It also bears mentioning that some bleaching agents used in white flour may be considered to be potentially harmful to your health, particularly potassium bromate, which has been linked to kidney damage and cancer in animal studies and is banned in several countries (but not the U.S.). 

Generally speaking, comparing coconut flour vs. all-purpose flour on a purely nutritional basis should cause the average consumer to lean toward coconut flour. However, there are other practical considerations to keep in mind, too.

Consistency and Substitution

The debate between coconut flour vs all purpose flour may hinge on health for some people, but when it comes to baking, practical matters like consistency can also play a role.


If you dig your fingers into both flours, you might be surprised to find that the consistency is nearly the same. Both are soft and fine after processing. However, they can differ dramatically when it comes to the end result.

Coconut flour is both denser and drier than other flour types, but it’s also extremely absorbent. This can make it difficult to substitute for all-purpose flour in recipes. A 1:1 substitution will ostensibly turn your normally fluffy biscuits into inedible hockey pucks. 

The easy solution is to cut back on flour and add liquids. You’ll want to start by subbing in just a fourth cup of coconut flour for every cup of all-purpose flour that a recipe calls for. Then, you’ll add a fourth cup of liquid for every fourth cup of flour.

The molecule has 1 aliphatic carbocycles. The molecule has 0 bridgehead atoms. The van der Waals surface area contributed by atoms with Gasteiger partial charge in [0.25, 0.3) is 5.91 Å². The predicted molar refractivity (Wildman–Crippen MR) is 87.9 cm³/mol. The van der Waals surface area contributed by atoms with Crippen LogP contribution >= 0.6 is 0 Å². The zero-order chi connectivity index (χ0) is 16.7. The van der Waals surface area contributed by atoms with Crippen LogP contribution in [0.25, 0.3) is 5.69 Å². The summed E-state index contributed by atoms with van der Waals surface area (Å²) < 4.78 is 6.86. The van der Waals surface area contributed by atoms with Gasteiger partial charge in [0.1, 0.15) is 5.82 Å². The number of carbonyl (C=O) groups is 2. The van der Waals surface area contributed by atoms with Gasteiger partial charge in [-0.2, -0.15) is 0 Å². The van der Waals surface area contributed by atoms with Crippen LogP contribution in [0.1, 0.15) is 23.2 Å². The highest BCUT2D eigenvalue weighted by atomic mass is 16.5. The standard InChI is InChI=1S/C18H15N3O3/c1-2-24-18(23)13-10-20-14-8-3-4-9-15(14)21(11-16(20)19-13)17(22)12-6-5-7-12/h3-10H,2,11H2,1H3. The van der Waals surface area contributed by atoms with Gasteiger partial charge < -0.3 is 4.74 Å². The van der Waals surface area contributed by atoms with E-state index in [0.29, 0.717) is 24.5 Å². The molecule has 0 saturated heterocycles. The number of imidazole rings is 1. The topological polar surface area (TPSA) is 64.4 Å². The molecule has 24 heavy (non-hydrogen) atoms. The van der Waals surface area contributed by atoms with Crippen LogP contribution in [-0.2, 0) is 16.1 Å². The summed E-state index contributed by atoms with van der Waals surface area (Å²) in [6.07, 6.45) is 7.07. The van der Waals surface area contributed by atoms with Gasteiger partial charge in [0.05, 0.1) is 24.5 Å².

Because coconut flour is gluten-free, it can lack elasticity, so adding an egg for every fourth cup of flour will not only provide much-needed moisture, but it can help with fluffiness and structure, too. You could also experiment with mixing in other GF flours to create an end product that’s closer to what you’d enjoy with all-purpose flour.

Differences In Taste

If you’ve ever tasted all-purpose flour by itself, you know that it doesn’t have a lot of flavor.

This is typically ideal for baked goods, since you want other flavors (sugar, butter, spices, etc.) to shine.

Coconut flour, as you might imagine, definitely adds a coconutty flavor to the mix that can impact recipes, although the flour is milder in flavor than, say, shredded coconut.

However, adding coconut flavor isn’t necessarily a bad thing. Coconut has long been an appealing ingredient in a wide range of baked goods.

Macaroons (not to be confused with macarons – almond cookie sandwiches with cream in the middle) are a great example.

Coconut macaroons

They’re little more than coconut flake pasted together with sugar and egg whites.

Coconut is also wonderful in cakes and frostings, bars like blondies, and a vast array of pastries.


On the other hand, you might not be keen on a coconut flavor in your basic sugar cookie or vanilla cake recipe. If this is the case, you’re probably better off sticking with reliably bland all-purpose flour or a different gluten-free substitute.

That said, you can also camouflage coconut flavor convincingly in desserts that feature stronger flavor profiles, especially chocolate.

Coconut deftly enhances the flavor of cocoa without competing against it, making it a great addition to a chocolate cookie, cake, or brownie recipe.


When debating coconut flour vs all purpose flour for baking, some of the major elements you’ll want to keep in mind are nutrition, consistency, and flavor.

With some trial and error, you can determine which one will work better in certain recipes.

If you’re keen on health benefits and you like the taste of coconut, there’s nothing to stop you from switching entirely to coconut flour.

If, on the other hand, you want to preserve the classic texture and flavor of certain recipes, all-purpose flour might remain your go-to option.

This post was contributed by a member of the PBF writing staff. is an online publication for learning about plant-based food and nutrition.